Price whacked on most expensive U.S. home; Palazzo di Amore now going for $149 million
Price whacked on most expensive U.S. home; Palazzo di Amore now going for 9 million
Palazzo di Amore has a disco with a revolving dance floor, D.J. booth and laser-light system. Also among the estate’s amenities: A 50-seat screening room and a bowling alley. MARC ANGELES
A 25-acre Mediterranean compound with its own vineyard that set a record for the most expensive home listed in the U.S. just took a $ 46 million price chop.
Real estate developer and owner Jeff Greene put the Beverly Hills estate on the market in November 2014 at $ 195 million. Now he’s “very motivated” to sell, according to a press release that went out this week announcing the new price.
The gated, 12-bedroom, 23-bathroom Palazzo di Amore was eight years in the making. It’s reached by a quarter-mile, tree-lined drive and has a guard station. The two level-home is entered through a floating glass-floor walkway over pools lined by 70-year-old olive trees.
The main residence is over 35,000 square feet, while the whole estate has more than 53,000 square feet of living space. There’s garage parking for 27 cars, though the homesite “can easily accommodate parking for approx. 150 cars,” according to the listing.
On the second level of the main house are two wings, with one boasting a 5,000-square-foot master suite. It includes a Turkish-style spa with a fireplace and floor-to-ceiling iridescent Moroccan tiles.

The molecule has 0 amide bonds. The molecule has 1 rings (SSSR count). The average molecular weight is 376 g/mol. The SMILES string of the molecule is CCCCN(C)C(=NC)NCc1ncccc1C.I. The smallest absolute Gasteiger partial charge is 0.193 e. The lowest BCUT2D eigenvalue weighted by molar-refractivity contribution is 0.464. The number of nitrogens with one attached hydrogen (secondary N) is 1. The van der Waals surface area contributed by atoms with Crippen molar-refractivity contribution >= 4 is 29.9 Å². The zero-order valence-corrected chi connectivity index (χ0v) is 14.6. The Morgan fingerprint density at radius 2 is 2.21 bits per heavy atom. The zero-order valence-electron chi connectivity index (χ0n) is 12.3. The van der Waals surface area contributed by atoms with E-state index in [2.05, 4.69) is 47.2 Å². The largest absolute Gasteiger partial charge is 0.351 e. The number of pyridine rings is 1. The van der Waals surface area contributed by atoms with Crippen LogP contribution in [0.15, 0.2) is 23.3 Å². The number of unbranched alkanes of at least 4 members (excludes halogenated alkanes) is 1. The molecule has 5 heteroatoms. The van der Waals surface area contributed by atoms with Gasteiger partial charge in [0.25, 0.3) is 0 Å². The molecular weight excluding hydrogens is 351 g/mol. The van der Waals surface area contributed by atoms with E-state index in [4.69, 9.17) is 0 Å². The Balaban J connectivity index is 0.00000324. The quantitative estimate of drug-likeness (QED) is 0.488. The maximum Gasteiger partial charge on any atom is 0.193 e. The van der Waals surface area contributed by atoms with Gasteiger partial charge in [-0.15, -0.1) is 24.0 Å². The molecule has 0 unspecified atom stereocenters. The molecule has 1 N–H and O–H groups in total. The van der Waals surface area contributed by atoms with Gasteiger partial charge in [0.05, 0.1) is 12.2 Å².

A 15,000-square-foot entertainment center has a disco/ballroom with a revolving dance floor, D.J. booth and laser-light system, a 50-seat private screening room and a bowling alley.
The vineyard produces 400-500 cases a year of the estate’s private label, Beverly Hills Vineyards. The wine cellar on the home’s main floor holds 3,000 bottles; Another 10,000 bottles are on the lower level. Each floor has a tasting room.
Outdoor space include a lighted tennis court, swimming pool, spa and barbecue area. A 2-acre organic farm is in the works.
The listing agents are Joyce Rey and Stacy Gottula of Coldwell Banker Previews International.
Greene, a Florida resident whose net worth has been estimated at $ 3 billion, bought the home as a fixer-upper out of bankruptcy proceedings from the previous owners in 2007, reportedly paying $ 35 million, Forbes reported. He then spent about $ 50 million building and enhancing it.
The priciest home ever sold in the U.S. is a $ 147 million East Hampton estate that Hedge fund manager Barry Rosenstein, of Jana Partners, bought in 2014, according to Forbes.